Having a little seafood if you’re pregnant (but still watching out for the mercury, of course) may protect against depression, new research finds. The study, published in the July issue of the journal Epidemiology, followed almost 10,000 women in Britain and questioned them about their seafood habits during pregnancy.

The study took place in 1991 and 1992, when seafood was the main source for omega−3 fatty acids (people were, in general, less aware of the many benefits and sources of fatty acids even as recently as the early 90s). The women were surveyed in week 32 of their pregnancies, answering questions about how much seafood they ate per week over the course of their pregnancies as well as questions about their mood while pregnant.

Depression during pregnancy not only affects the mother, but it can be damaging to the baby as well.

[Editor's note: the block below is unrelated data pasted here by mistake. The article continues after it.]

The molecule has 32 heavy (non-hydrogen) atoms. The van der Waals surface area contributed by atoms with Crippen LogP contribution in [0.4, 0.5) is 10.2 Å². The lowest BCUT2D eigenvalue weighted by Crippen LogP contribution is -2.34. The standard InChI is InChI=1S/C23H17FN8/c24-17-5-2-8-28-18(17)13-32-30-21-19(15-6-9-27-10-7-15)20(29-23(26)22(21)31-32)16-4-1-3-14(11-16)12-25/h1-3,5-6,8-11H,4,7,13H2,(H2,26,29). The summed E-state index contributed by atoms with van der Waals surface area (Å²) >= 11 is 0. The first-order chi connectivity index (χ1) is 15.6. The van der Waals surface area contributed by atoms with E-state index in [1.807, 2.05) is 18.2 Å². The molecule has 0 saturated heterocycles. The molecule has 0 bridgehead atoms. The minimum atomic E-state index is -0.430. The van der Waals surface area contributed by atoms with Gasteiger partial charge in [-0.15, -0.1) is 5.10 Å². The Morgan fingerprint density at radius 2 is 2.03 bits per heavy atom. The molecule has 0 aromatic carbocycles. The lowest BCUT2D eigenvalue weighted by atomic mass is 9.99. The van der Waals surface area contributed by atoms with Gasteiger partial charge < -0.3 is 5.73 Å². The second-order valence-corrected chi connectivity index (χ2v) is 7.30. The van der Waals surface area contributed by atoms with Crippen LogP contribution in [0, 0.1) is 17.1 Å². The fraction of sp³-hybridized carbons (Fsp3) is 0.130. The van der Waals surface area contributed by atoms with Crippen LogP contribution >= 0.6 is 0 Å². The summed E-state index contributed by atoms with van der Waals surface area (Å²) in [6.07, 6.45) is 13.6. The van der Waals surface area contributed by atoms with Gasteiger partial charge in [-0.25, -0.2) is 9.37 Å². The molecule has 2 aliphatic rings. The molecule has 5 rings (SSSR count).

Women who ate no seafood at all were 50% more likely to suffer from depression while pregnant than women who ate seafood at least three times per week (the equivalent of about 1.5 of omega−3 fatty acids, the researchers calculated). When the team controlled for other variables that might confound (threaten the validity of) the relationship between seafood and mood, the findings still held strong, suggesting that there really is something to this link.

The authors point out that in countries where diets are rich in seafood, depression is nearly non−existent, in contrast to many Western countries. They also add that depression during pregnancy not only affects the mother, but it can be damaging to the baby as well.

In response to the long−standing recommendation that pregnant women limit the amount of mercury in their diets (and some fish are quite high in the element), the researchers say that "[i]t's possible that limiting intake in accordance with this advice could increase the risk of maternal depressive symptoms during pregnancy." The authors conclude that eating some seafood during pregnancy may have a benefit to “mental well−being,” but that more research needs to be devoted to the connection to flesh it out further.

The research was carried out at the University of Bristol, by a research team led by Jean Golding.